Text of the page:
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Three lessons from an MD to safeguard your business and yourself

08 December 2021 Richard Rattue, Managing Director of Compli-Serve SA
Richard Rattue, Managing Director of Compli-Serve SA

Richard Rattue, Managing Director of Compli-Serve SA

For business leaders around the world, the pandemic has certainly brought its trials and hard lessons but there have also been positive trends that have emerged. Here are 3 lessons – and realities of good business – that I’d like to share as 2021 draws to a close.

1) It doesn’t really matter where your workspace is
The start of the pandemic may have been met with reluctance to migrate the office to being home-based but today we’re in the work-from-home revolution and the hybrid work week is in session. We know we can work remotely if we need to, we can rise to the challenge of keeping office momentum going, and we can combine home life and work in a way that makes sense. Every business is different, and some jobs are better suited to a home environment than others, but a hybrid of office time combined with work hours at home can be the best of both worlds.

Face-to-face meetings take more time out of the day with traveling and chatting, and we can perhaps do more when working from home, if we remain focused, but the social interaction once enjoyed at the office is difficult to replicate over the screen alone. It can be a challenge to keep workers motivated off site but measuring productivity at home is a good tactic to keep the balance in check.

2) A ‘chin up’ mentality is required
Keeping up morale in your team is crucial. It can be demoralising as a citizen of Earth these days. The news headlines only bring worries for the present and future, but we’re all in the same boat and life must go on. It’s important to stay in tune with your staff and colleagues to ensure they are coping and feeling encouraged. Ask questions about their wellbeing, keep an eye that they are meeting deadlines and when they are in office or when you interact over digital channels, ensure they feel heard.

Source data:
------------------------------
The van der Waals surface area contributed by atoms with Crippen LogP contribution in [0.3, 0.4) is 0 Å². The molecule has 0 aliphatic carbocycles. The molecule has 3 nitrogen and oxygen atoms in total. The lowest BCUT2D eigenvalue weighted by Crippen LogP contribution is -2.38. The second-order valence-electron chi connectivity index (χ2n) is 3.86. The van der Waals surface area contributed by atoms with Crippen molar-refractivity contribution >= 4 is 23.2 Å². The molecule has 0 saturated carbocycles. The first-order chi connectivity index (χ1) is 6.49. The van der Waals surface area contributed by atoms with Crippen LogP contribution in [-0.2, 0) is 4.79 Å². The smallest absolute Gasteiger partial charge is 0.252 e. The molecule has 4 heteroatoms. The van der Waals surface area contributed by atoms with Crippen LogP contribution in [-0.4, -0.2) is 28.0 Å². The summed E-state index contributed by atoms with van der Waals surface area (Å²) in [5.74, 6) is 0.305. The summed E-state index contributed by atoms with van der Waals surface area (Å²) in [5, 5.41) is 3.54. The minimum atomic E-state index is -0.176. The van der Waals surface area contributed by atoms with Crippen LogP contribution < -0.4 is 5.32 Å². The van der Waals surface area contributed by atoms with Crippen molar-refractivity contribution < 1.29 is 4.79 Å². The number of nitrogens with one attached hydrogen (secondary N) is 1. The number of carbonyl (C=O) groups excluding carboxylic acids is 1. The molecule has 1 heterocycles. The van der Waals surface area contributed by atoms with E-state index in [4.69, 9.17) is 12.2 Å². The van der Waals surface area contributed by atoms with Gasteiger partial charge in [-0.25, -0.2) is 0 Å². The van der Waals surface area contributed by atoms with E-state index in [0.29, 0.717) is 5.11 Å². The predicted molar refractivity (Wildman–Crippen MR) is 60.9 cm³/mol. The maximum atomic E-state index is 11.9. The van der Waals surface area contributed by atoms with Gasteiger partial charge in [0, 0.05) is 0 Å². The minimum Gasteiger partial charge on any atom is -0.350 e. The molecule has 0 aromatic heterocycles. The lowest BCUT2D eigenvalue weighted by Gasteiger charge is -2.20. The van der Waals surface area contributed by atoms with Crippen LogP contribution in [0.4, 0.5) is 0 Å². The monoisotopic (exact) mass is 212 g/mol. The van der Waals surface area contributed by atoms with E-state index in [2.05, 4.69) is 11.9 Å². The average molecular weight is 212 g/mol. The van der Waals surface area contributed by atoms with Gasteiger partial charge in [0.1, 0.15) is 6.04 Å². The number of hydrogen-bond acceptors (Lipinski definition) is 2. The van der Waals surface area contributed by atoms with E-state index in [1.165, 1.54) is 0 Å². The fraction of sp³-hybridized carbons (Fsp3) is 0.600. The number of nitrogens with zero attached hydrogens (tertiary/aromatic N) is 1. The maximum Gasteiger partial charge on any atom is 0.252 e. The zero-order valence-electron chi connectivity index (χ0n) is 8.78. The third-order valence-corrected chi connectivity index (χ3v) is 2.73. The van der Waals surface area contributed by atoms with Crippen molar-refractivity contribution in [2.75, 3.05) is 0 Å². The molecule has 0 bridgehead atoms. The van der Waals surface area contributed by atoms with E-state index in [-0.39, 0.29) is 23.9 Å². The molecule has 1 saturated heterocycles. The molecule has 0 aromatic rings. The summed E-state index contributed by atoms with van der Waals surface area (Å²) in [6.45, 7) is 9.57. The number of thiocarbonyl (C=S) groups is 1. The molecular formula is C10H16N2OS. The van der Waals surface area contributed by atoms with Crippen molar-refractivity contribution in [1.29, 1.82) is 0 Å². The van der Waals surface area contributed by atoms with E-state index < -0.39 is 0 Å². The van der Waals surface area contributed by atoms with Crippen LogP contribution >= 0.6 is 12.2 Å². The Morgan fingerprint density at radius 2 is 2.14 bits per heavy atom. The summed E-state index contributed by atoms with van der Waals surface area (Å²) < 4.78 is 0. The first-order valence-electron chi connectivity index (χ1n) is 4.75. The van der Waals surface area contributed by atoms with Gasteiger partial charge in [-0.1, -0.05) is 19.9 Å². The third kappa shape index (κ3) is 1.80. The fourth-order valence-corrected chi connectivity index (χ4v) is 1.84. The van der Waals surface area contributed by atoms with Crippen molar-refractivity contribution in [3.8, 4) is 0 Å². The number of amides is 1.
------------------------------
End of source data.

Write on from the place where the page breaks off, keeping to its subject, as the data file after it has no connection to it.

3) You must make allowances for ‘off’ time
Ensuring a manageable work/life balance matters and self-care has really come to the fore in these times, even if we don’t always do it correctly. It can be difficult to switch off completely, especially when you run a business. I try to avoid checking emails late at night, over weekends, and when on leave, unless there is something urgent. One needs that time away as stress takes its toll. We can of course tolerate some stress, and it comes with the territory of being in business, but it’s best to avoid being a sponge to all the stress around you. Try to take on tasks that can conclude and realise that some opportunities must pass you by because they are simply too much to take on.

We only have capacity for so much, and there are many things we must do in any given day. Wherever possible, it’s important to be selective where you spend your energy.

Quick Polls

QUESTION

There are countless articles written about South Africa’s poor retirement outcomes. Which of the following would you single out as the biggest contributor to local savers not accumulating enough to buy an adequate and sustainable pension?

ANSWER

Lack of personal accountability
Poor participation in formal retirement funds
Reluctance to seek financial advice early on
SA’s high unemployment rate
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